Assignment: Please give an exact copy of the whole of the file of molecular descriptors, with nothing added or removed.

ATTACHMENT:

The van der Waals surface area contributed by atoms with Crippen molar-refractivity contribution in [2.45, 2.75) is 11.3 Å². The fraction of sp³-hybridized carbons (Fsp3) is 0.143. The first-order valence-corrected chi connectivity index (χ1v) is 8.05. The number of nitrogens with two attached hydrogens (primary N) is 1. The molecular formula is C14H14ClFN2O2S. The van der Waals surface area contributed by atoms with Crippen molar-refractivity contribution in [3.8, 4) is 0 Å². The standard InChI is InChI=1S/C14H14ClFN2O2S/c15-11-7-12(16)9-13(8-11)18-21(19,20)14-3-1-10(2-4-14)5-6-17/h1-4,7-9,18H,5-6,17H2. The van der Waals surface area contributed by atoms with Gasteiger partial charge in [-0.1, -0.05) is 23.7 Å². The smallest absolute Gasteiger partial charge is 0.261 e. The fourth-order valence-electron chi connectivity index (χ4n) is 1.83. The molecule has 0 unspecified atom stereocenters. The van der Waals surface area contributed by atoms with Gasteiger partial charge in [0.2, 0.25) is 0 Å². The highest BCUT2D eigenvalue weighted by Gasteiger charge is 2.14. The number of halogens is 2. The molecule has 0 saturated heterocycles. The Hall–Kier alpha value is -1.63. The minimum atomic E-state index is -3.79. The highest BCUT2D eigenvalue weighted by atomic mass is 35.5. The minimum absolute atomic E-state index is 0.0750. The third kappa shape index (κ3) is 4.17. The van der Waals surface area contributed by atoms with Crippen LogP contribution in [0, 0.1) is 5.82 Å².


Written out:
The van der Waals surface area contributed by atoms with Crippen molar-refractivity contribution in [2.45, 2.75) is 11.3 Å². The fraction of sp³-hybridized carbons (Fsp3) is 0.143. The first-order valence-corrected chi connectivity index (χ1v) is 8.05. The number of nitrogens with two attached hydrogens (primary N) is 1. The molecular formula is C14H14ClFN2O2S. The van der Waals surface area contributed by atoms with Crippen molar-refractivity contribution in [3.8, 4) is 0 Å². The standard InChI is InChI=1S/C14H14ClFN2O2S/c15-11-7-12(16)9-13(8-11)18-21(19,20)14-3-1-10(2-4-14)5-6-17/h1-4,7-9,18H,5-6,17H2. The van der Waals surface area contributed by atoms with Gasteiger partial charge in [-0.1, -0.05) is 23.7 Å². The smallest absolute Gasteiger partial charge is 0.261 e. The fourth-order valence-electron chi connectivity index (χ4n) is 1.83. The molecule has 0 unspecified atom stereocenters. The van der Waals surface area contributed by atoms with Gasteiger partial charge in [0.2, 0.25) is 0 Å². The highest BCUT2D eigenvalue weighted by Gasteiger charge is 2.14. The number of halogens is 2. The molecule has 0 saturated heterocycles. The Hall–Kier alpha value is -1.63. The minimum atomic E-state index is -3.79. The highest BCUT2D eigenvalue weighted by atomic mass is 35.5. The minimum absolute atomic E-state index is 0.0750. The third kappa shape index (κ3) is 4.17. The van der Waals surface area contributed by atoms with Crippen LogP contribution in [0, 0.1) is 5.82 Å².